Buffy the Vampire Slayer: Tough Love   Rewatch 
December 16, 2015 9:35 PM - Season 5, Episode 19 - Subscribe

Buffy drops out of college to take care of Dawn. After a fight over magic, Tara finds herself in harms way and Willow seeks revenge.
posted by yellowbinder (7 comments total) 1 user marked this as a favorite
This episode, and Weight of the World, set up what is to come in Season 6. Here we see Buffy taking on the role of single parent, explicitly giving up on dreams of anything approaching a normal life. I think Dawn as daughter (metaphorically) is key to the conclusion, I think as I think Buffy's sacrifice makes more sense from a parental point of view than a sisterhood one.

Another precusor to Season 6: we have Willow and Tara's first fight, where Tara exposes her worries about Willow's magic use. Here it is framed as a part of their relationship and Tara's insecurities; I quite like the argument about Tara worrying about Willow "going back to men". Their argument feels natural, and it's classic Whedon (and, to be honest, television) to have a couple fight just before one suffers a horrible fate, even if this one is reversable. This is Glory at her most scary, and finally, after necessary build up, she's going into a fully active mode.

I do think the show had to cheat a little to stop Glory hunting everyone down prior to this, but now she is fully in action she's terrifying and unstoppable here, which is absolutely needed to motivate the next episode. Even Willow's full on magical attack hardly gives her pause (fun question, could season 6 Willow have stopped Glory?)

-Oh hey Giles, when Buffy shirks her parental responsibility and then you set her straight... you remember how that works, right? Because you'll apparently have utterly forgotten this in Season 6!
posted by Cannon Fodder at 12:53 AM on December 17, 2015 [1 favorite]

Buffy is a big dummy about Willow's need for revenge as Spike so eloquently points out. Willow's plan starts off well, but I don't see what she could have had in mind after making a bad-ass entrance. I mean I'm totally down with, "I owe you PAIN" but "bag of knives"? Against a god?
posted by wabbittwax at 7:32 AM on December 17, 2015 [1 favorite]

I think Dawn as daughter (metaphorically) is key to the conclusion,

posted by phearlez at 8:10 AM on December 17, 2015

I like Tara and Willow's conversation/fight -- there is some honesty and pain there in a relationship that doesn't always ring true for me (part of that, I think, is probably the timidness with which the network let the show express their relationship. They always seemed sort of ... chaste, maybe?). I also love the dark desperation with which Willow fights Glory. It's out of anger and pain, yeah, but it's one of the first times we actually get to see how powerful Willow can be (... still angry about what the show did to Willow ...).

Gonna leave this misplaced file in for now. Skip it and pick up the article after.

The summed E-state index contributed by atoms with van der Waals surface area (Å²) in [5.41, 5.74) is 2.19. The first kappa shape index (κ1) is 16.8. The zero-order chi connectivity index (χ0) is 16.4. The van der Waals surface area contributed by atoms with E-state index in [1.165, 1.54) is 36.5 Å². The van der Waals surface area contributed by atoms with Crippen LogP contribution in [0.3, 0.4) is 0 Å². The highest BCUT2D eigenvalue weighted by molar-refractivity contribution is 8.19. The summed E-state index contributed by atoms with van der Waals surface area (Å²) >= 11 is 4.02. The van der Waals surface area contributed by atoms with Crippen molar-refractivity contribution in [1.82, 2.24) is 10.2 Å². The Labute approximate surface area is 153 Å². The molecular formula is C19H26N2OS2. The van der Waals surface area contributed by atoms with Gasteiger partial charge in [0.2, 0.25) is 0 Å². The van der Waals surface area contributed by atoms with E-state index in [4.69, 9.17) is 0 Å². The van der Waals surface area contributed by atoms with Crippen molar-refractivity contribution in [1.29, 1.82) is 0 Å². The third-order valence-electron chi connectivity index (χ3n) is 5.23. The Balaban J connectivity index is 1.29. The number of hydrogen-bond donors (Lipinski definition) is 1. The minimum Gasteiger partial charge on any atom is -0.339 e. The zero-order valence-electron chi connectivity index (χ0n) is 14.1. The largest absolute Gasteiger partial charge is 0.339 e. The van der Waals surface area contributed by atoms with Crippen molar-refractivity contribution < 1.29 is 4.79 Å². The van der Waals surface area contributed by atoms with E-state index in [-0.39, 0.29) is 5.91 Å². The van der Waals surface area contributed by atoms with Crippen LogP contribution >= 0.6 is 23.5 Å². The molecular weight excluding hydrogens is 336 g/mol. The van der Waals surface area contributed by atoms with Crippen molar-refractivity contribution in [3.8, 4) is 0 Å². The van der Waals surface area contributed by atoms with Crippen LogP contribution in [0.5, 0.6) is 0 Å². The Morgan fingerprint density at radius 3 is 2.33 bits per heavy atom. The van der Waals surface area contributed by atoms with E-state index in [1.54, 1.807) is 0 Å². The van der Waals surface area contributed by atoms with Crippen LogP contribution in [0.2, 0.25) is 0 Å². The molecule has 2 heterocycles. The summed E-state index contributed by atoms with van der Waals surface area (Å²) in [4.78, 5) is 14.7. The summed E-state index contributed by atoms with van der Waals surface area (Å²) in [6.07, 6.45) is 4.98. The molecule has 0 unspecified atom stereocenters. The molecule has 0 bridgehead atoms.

posted by darksong at 5:16 PM on December 17, 2015

I think it's particularly telling that Willow and Tara have their first big fight not long after Tara's long-term deception ended, and Tara has gained some confidence. Their relationship is most harmonious when one of them is being less than completely herself and/or lacking confidence (pre-Family, and the reconciliation at the end of Season 6, when Willow has repudiated magic, which is part of herself, and has suffered a crisis of confidence.) When both of them are being completely themselves, and confident, it's a recipe for fighting. Which is one reason that I'm not a huge fan of this relationship, aside from Willow's Season 6 abuse of Tara.

Another issue is that probably because of the way that they had to depict the relationship, it's magicmagicmagic and we don't get a strong sense of what either one of them appreciates about the other--Tara admiring Willow's intelligence or problem-solving ability, for example. Willow provides encouragement to Tara in her less-confident days, but Tara has outgrown the need for it by mid-Season Five. Tara is a calming influence on Willow, but Willow learns the hard way at the end of Season 6 that she has to learn to self-soothe.

The fight is interesting because on an emotional level, I'm on Tara's side. I don't like arguments with loved ones where my words are picked apart, and I'm constantly being interrupted. On the intellectual level, I'm on Willow's side. Tara isn't pointing to any specific behavior that she finds worrisome, just vague generalities about how powerful Willow's become. It's a lot easier to stop doing something than to stop being something, so I get Willow's frustration. (I also have the sneaking suspicion that Tara would not be happy if Willow were super-powerful, even if Willow were more responsible with her power. Which is kind of a problem.)